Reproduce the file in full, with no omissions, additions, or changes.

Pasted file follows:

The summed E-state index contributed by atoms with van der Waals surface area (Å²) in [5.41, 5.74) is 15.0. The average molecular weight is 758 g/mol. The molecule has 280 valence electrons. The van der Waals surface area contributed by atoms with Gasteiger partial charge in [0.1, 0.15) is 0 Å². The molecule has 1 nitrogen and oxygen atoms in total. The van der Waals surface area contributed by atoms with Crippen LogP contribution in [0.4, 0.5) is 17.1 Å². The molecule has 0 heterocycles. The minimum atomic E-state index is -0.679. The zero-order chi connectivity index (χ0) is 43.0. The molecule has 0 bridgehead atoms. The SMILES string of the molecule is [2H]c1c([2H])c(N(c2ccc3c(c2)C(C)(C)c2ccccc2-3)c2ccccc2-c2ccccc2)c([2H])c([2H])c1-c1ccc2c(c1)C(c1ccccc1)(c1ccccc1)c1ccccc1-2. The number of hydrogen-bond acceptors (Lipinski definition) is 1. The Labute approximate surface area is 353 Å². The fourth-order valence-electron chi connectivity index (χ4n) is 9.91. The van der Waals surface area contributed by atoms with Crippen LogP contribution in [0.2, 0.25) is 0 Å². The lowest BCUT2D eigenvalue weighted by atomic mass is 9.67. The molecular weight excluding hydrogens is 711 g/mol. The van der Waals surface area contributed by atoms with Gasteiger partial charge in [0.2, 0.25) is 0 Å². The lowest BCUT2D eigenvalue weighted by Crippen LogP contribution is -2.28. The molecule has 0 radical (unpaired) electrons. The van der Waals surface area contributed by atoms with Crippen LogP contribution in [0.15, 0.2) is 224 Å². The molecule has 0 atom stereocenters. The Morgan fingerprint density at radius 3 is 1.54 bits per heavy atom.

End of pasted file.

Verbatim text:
The summed E-state index contributed by atoms with van der Waals surface area (Å²) in [5.41, 5.74) is 15.0. The average molecular weight is 758 g/mol. The molecule has 280 valence electrons. The van der Waals surface area contributed by atoms with Gasteiger partial charge in [0.1, 0.15) is 0 Å². The molecule has 1 nitrogen and oxygen atoms in total. The van der Waals surface area contributed by atoms with Crippen LogP contribution in [0.4, 0.5) is 17.1 Å². The molecule has 0 heterocycles. The minimum atomic E-state index is -0.679. The zero-order chi connectivity index (χ0) is 43.0. The molecule has 0 bridgehead atoms. The SMILES string of the molecule is [2H]c1c([2H])c(N(c2ccc3c(c2)C(C)(C)c2ccccc2-3)c2ccccc2-c2ccccc2)c([2H])c([2H])c1-c1ccc2c(c1)C(c1ccccc1)(c1ccccc1)c1ccccc1-2. The number of hydrogen-bond acceptors (Lipinski definition) is 1. The Labute approximate surface area is 353 Å². The fourth-order valence-electron chi connectivity index (χ4n) is 9.91. The van der Waals surface area contributed by atoms with Crippen LogP contribution in [0.2, 0.25) is 0 Å². The lowest BCUT2D eigenvalue weighted by atomic mass is 9.67. The molecular weight excluding hydrogens is 711 g/mol. The van der Waals surface area contributed by atoms with Gasteiger partial charge in [0.2, 0.25) is 0 Å². The lowest BCUT2D eigenvalue weighted by Crippen LogP contribution is -2.28. The molecule has 0 radical (unpaired) electrons. The van der Waals surface area contributed by atoms with Crippen LogP contribution in [0.15, 0.2) is 224 Å². The molecule has 0 atom stereocenters. The Morgan fingerprint density at radius 3 is 1.54 bits per heavy atom.